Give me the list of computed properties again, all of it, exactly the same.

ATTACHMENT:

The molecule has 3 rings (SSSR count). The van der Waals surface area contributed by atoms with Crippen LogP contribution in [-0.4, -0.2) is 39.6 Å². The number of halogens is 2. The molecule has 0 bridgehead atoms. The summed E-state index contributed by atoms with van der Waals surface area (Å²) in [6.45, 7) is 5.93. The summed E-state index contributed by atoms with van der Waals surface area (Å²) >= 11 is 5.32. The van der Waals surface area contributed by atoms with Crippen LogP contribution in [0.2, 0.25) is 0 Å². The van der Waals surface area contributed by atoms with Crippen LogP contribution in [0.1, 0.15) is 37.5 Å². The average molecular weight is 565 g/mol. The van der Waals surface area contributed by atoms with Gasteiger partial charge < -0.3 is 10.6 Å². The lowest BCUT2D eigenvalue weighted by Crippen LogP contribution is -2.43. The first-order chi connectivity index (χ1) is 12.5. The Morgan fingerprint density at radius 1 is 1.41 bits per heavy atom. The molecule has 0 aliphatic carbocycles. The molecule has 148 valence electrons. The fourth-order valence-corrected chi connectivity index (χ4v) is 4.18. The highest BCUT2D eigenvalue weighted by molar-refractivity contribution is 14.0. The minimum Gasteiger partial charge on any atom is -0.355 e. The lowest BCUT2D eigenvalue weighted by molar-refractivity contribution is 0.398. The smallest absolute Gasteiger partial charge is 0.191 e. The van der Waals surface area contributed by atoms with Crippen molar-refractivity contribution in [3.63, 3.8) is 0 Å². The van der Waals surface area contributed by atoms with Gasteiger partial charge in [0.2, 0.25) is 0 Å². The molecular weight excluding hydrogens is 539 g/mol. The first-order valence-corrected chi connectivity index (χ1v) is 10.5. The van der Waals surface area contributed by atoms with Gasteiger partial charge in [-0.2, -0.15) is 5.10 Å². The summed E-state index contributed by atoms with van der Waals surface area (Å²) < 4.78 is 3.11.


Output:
The molecule has 3 rings (SSSR count). The van der Waals surface area contributed by atoms with Crippen LogP contribution in [-0.4, -0.2) is 39.6 Å². The number of halogens is 2. The molecule has 0 bridgehead atoms. The summed E-state index contributed by atoms with van der Waals surface area (Å²) in [6.45, 7) is 5.93. The summed E-state index contributed by atoms with van der Waals surface area (Å²) >= 11 is 5.32. The van der Waals surface area contributed by atoms with Crippen LogP contribution in [0.2, 0.25) is 0 Å². The van der Waals surface area contributed by atoms with Crippen LogP contribution in [0.1, 0.15) is 37.5 Å². The average molecular weight is 565 g/mol. The van der Waals surface area contributed by atoms with Gasteiger partial charge < -0.3 is 10.6 Å². The lowest BCUT2D eigenvalue weighted by Crippen LogP contribution is -2.43. The first-order chi connectivity index (χ1) is 12.5. The Morgan fingerprint density at radius 1 is 1.41 bits per heavy atom. The molecule has 0 aliphatic carbocycles. The molecule has 148 valence electrons. The fourth-order valence-corrected chi connectivity index (χ4v) is 4.18. The highest BCUT2D eigenvalue weighted by molar-refractivity contribution is 14.0. The minimum Gasteiger partial charge on any atom is -0.355 e. The lowest BCUT2D eigenvalue weighted by molar-refractivity contribution is 0.398. The smallest absolute Gasteiger partial charge is 0.191 e. The van der Waals surface area contributed by atoms with Crippen molar-refractivity contribution in [3.63, 3.8) is 0 Å². The van der Waals surface area contributed by atoms with Gasteiger partial charge in [0.2, 0.25) is 0 Å². The molecular weight excluding hydrogens is 539 g/mol. The first-order valence-corrected chi connectivity index (χ1v) is 10.5. The van der Waals surface area contributed by atoms with Gasteiger partial charge in [-0.2, -0.15) is 5.10 Å². The summed E-state index contributed by atoms with van der Waals surface area (Å²) < 4.78 is 3.11.